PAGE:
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social sciences

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Native Americans  
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A social role for individuals who crossed or mixed male and female characteristics was one of the most widely distributed institutions of native North America--a continent otherwise noted for its cultural diversity (as many as three hundred languages and four hundred distinct societies at the time of contact). Such roles for males (and, likely, intersexed persons) have been documented in 155 tribes, with about one-third of these also having a named role for women who adopted a male lifestyle as well.

Although there are no reliable data concerning the numbers of such persons in various tribes, they were numerous enough among the Timucua of Florida and the Hidatsa, Crow, and Cheyenne of the Plains to be recognized as a social group that functioned cooperatively. Among the Hidatsa, there was said to be 15 to 25 miáti in a village, while informants of the small Yuki tribe of California recalled as many as 30.

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Anthropologists adopted the term "berdache" to refer to such individuals, following its frontier usage by whites and natives, having been first introduced by the French. Today, native people often prefer the neologism "two-spirit," both to refer to historic "berdaches" and as an identity label for lesbian, gay, and natives. In native languages, a single term sometimes served to identify both male and female berdaches (thus denoting a third gender), while in others distinct terms were employed for each (denoting third and fourth genders).

Signs of Berdache Status

The most visible sign of berdache status was cross-dressing, although this practice was far from universal and often symbolic in nature. In some cases, male berdaches dressed differently from both men and women, or they did not cross-dress at all, or only partially or for special circumstances. Similarly, despite the clichéd description of berdaches as "doing the work of the opposite sex," they just as often combined men's and women's activities with pursuits unique to their status.

Berdache roles can be viewed as alternative or multiple genders because the individuals who occupied them were consistently distinguished from both men and women, and because these roles were multi-dimensional. Berdaches differed from men and women in all the dimensions that women and men differed from each other--work, social status, cultural meanings, and sexuality. Berdache status, like that of "man" and "woman," functioned as a core identity.

Individuals who became berdaches were typically identified in childhood by their families based on a marked preference for activities of the "opposite" sex. Since these inclinations were apparent before puberty, sexual preference was usually secondary in defining berdaches. In some tribes, a boy's entry into berdache status was formally marked. Shoshone, Ute, Kitanemuk, and Pima-Papago families staged a ritual test in which the boy was placed in a circle of brush with a bow and a basket (men's and women's objects respectively). The brush was set on fire, and whichever object the boy picked up as he ran out determined his gender identity--if the bow, male; if the basket, berdache.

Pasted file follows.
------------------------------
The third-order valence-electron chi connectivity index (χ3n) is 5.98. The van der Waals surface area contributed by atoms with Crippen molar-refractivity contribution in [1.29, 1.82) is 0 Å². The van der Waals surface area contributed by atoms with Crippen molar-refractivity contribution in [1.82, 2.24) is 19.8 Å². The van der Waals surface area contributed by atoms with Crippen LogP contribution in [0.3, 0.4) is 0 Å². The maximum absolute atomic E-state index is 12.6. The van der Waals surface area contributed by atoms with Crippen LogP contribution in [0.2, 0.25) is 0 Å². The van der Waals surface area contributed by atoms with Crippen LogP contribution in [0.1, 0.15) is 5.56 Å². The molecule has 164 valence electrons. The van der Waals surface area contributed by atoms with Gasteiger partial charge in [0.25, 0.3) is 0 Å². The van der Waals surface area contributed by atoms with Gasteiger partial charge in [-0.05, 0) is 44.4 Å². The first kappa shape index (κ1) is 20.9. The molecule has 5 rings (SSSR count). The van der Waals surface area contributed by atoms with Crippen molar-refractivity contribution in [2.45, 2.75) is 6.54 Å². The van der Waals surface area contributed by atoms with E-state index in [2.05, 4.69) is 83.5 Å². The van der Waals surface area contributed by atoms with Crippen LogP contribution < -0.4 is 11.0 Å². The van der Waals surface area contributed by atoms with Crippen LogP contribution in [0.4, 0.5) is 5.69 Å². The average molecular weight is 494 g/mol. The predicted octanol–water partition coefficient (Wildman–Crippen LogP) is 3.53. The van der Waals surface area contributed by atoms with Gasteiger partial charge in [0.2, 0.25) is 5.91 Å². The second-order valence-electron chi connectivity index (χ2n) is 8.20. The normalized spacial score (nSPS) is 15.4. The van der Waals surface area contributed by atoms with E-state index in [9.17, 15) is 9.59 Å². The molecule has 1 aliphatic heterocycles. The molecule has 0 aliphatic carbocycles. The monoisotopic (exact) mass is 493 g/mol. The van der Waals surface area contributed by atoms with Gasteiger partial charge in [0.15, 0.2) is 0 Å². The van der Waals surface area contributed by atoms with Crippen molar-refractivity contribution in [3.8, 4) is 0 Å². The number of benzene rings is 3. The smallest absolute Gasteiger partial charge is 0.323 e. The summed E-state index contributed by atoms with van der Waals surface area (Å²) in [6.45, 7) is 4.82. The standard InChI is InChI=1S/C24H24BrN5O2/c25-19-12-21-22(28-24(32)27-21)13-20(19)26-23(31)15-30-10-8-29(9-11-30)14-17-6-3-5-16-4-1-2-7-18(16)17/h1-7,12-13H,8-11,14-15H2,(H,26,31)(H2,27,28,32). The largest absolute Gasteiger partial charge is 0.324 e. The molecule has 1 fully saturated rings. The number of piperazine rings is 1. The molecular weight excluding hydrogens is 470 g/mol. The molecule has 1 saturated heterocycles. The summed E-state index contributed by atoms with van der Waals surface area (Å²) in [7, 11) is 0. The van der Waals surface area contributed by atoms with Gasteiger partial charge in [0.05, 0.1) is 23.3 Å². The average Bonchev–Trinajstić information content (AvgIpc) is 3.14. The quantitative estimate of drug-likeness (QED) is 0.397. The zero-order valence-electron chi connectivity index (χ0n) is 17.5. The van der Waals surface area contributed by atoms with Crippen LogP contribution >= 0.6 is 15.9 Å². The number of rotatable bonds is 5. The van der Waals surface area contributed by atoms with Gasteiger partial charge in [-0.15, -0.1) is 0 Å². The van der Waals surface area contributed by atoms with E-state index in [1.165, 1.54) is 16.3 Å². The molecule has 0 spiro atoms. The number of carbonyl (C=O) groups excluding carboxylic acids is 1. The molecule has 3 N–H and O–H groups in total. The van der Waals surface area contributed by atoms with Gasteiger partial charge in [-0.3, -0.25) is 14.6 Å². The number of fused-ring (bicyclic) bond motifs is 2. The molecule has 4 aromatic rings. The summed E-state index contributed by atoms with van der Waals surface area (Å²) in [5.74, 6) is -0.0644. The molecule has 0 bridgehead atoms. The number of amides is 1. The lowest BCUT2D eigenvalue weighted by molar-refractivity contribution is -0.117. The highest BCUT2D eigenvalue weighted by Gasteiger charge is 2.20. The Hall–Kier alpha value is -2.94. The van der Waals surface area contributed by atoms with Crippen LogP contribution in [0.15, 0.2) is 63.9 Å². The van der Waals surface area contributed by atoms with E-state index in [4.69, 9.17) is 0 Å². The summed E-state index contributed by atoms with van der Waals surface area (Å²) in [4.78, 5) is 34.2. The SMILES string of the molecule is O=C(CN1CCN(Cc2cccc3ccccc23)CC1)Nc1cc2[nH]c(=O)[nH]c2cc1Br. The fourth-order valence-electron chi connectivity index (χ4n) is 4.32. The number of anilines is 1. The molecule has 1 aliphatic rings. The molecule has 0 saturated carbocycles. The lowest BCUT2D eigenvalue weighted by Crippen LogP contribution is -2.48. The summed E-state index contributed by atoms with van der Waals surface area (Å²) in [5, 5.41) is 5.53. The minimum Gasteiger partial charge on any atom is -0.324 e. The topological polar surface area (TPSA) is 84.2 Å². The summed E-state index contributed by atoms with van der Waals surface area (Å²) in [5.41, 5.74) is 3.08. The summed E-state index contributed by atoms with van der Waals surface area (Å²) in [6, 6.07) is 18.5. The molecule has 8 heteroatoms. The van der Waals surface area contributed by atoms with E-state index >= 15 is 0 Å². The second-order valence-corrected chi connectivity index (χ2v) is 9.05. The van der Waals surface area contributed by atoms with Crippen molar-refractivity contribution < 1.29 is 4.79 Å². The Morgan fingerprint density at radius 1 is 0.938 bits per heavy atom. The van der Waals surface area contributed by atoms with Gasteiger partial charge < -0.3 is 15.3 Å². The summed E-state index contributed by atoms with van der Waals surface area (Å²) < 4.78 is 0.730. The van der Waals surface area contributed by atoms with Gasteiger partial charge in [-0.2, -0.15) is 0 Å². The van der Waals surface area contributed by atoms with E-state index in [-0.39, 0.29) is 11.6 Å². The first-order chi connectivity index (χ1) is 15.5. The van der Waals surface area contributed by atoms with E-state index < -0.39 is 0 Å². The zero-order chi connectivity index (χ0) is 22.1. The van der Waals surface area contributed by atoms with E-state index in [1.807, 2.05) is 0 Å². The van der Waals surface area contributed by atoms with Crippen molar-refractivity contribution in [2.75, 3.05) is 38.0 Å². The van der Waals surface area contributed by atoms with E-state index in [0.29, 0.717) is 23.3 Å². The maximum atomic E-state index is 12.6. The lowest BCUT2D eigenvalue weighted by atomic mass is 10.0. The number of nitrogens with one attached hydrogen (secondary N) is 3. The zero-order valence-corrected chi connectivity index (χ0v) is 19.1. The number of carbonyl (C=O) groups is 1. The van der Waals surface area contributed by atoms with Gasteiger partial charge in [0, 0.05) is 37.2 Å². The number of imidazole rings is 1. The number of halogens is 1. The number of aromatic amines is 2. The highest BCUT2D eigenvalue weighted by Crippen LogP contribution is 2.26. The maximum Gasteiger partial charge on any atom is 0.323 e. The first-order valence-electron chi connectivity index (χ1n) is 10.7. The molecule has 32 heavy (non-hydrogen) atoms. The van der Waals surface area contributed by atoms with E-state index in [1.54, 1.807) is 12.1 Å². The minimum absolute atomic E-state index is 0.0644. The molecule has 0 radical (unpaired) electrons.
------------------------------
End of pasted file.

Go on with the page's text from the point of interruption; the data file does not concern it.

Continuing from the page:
Sexual Activities

Although male berdaches typically engaged in sexual relations with non-berdache males, and female berdaches with women, some had relations with both men and women, and occasionally heterosexually married men became berdaches on the basis of dreams or visions. (The one sexual pattern not attested is that of berdaches in relationships with each other.)

Many third and fourth gender natives had active sex lives. The Navajo nádleehí (literally, "changing one"), Kinábahí, claimed to have had sex with over one hundred different men. The Sauk and Fox held an annual dance in which a berdache, or aya'kwa, appeared surrounded by "her" lovers. Lakota winkte bestowed bawdy nicknames on the men who visited them, and warriors sometimes had sex with them before going to battle as a means of increasing their own virility.

Indeed, third and fourth gender individuals were often viewed as having special aptitude in all matters relating to love and sexuality. Navajo nádleehí, Cheyenne he´eman, and Omaha minquga were matchmakers; Pawnee berdaches made love charms for men. The Mohave alyha: (male) and hwame: (female) were considered lucky in finding lovers, and if they became shamans, they specialized in the treatment of sexual diseases.

Berdaches as Seers

Berdaches were believed to be fortunate in economic pursuits as well. According to a Navajo saying recorded in the 1930s, "A nádleehí around the hogan [house] will bring good luck and riches." Indeed, nádleehí were often entrusted with the management of their families' resources. Berdaches also had a reputation for luck in gambling. Lakota winkte could convey this good fortune through the lucky names they gave to infants. From good fortune to the ability to foretell the future is a small step, and, indeed, Lakota winkte and berdaches in other tribes were sometimes seers, an especially useful skill when war parties needed to locate and surprise enemies.

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